This is the sixth and final post in a series about building great software using agile techniques. The series began here.
Many people, managers and developers alike, view agile development approaches like Scrum and Kanban as just another way to write software. Once they decide to try an agile approach, they quickly realize how wrong they are. Agile development isn’t about writing software. We assume you already know how to do that. Agile development is about delivering software.
I’d like to expand upon and summarize my original premises as follows:
- Enterprise software development is complex and requires many skills. [Note: This series is not about small utilities or mobile apps. It’s about software systems built and used by large groups.]
- The agile manifesto is the definitive list of guiding principles and beliefs for agile development. [As such, it is a starting point, not an end game. We need more ideas.]
- Agile development encompasses several approaches including Scrum, Kanban, Lean, XP, DSDM, FDD, BDD and others. [All are valid and applicable in appropriate situations.]
- Applying agile development principles on an enterprise scale is much tougher than it looks. [Note: The Scrum of Scrums idea is merely a bandage.]
- The hallmarks of truly agile teams are simple — they are adaptive and resilient.
What does it mean to be adaptive and resilient?
One of the key differentiators for agile developers is change. I’m not referring to accommodating user requests for changes to the software. That’s easy. I’m referring to changing the way the developers work. Changing the development process. Changing the very rules followed by the team.
Such changes need to be discussed, arbitrated and applied frequently — such as at the end of every sprint or cycle. If you’re looking for the ultimate, tried-and-true way to build software, look somewhere else. Agile development is about adapting to the current business situation.
If you develop software in a business that is changing rapidly or in an industry that is highly competitive, change will come at you fast. Your team must be able to learn and adapt continually. “Evolve or perish” is a good motto to adopt.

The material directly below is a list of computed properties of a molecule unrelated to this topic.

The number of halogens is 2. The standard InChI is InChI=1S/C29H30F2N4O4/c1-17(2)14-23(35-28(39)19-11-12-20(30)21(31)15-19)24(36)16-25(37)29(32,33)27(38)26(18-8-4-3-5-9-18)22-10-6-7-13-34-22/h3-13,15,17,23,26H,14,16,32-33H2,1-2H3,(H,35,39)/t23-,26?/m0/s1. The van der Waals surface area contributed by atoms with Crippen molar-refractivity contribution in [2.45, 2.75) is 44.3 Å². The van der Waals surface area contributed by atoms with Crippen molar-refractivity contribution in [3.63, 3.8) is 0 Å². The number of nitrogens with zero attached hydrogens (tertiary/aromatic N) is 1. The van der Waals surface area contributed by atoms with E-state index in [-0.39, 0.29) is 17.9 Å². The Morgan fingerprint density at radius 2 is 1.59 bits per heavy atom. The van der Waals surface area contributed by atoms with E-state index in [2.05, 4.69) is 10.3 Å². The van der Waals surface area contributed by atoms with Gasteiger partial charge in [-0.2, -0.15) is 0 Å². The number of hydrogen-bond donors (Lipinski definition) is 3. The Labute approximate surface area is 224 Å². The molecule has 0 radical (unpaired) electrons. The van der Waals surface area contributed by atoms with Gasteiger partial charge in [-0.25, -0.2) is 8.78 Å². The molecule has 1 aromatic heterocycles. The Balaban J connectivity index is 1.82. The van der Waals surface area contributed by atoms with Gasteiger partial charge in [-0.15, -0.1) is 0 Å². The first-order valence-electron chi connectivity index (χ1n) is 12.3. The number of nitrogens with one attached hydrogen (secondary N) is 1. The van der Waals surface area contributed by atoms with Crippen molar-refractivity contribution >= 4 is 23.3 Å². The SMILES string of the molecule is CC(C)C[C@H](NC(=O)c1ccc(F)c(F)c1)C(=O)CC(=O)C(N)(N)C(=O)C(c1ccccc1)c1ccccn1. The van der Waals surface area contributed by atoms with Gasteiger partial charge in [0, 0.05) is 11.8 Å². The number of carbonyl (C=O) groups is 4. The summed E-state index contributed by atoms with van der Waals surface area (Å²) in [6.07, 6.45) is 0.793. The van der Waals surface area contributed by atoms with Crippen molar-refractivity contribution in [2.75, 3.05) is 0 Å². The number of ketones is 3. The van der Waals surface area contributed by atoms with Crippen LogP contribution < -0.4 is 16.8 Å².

If your team is adaptive, there’s a good chance you can also be resilient. The terms are related though resiliency goes deeper. Resilient teams bounce back. They recover from adversity and find a way to succeed.
If you’ve worked on enterprise-scale software systems, you know that things will go wrong along the way — some things will go very wrong and cause near panic on the team. Resilient teams will swarm. They’ll apply their collective skills. They’ll change the rules. They’ll find a way to move forward.
To become adaptive and resilient, several attributes are essential:
- The team must be highly cohesive, loosely coupled and decentralized. [See this post.]
- They must implement constant feedback cycles and continuous improvement. [See this post.]
- They must exhibit rapid responsiveness and swarming behavior. [See this post.]
- They must have diverse skill sets and share a common vision. [See this post.]
Does your software development team have these attributes?
Would you describe your team as adaptive and resilient?
If not, what’s missing and what are you going to do about it?
I hope you found this series of posts interesting and thought-provoking. Whether you agree or not, I encourage you to leave a comment and expand the conversation.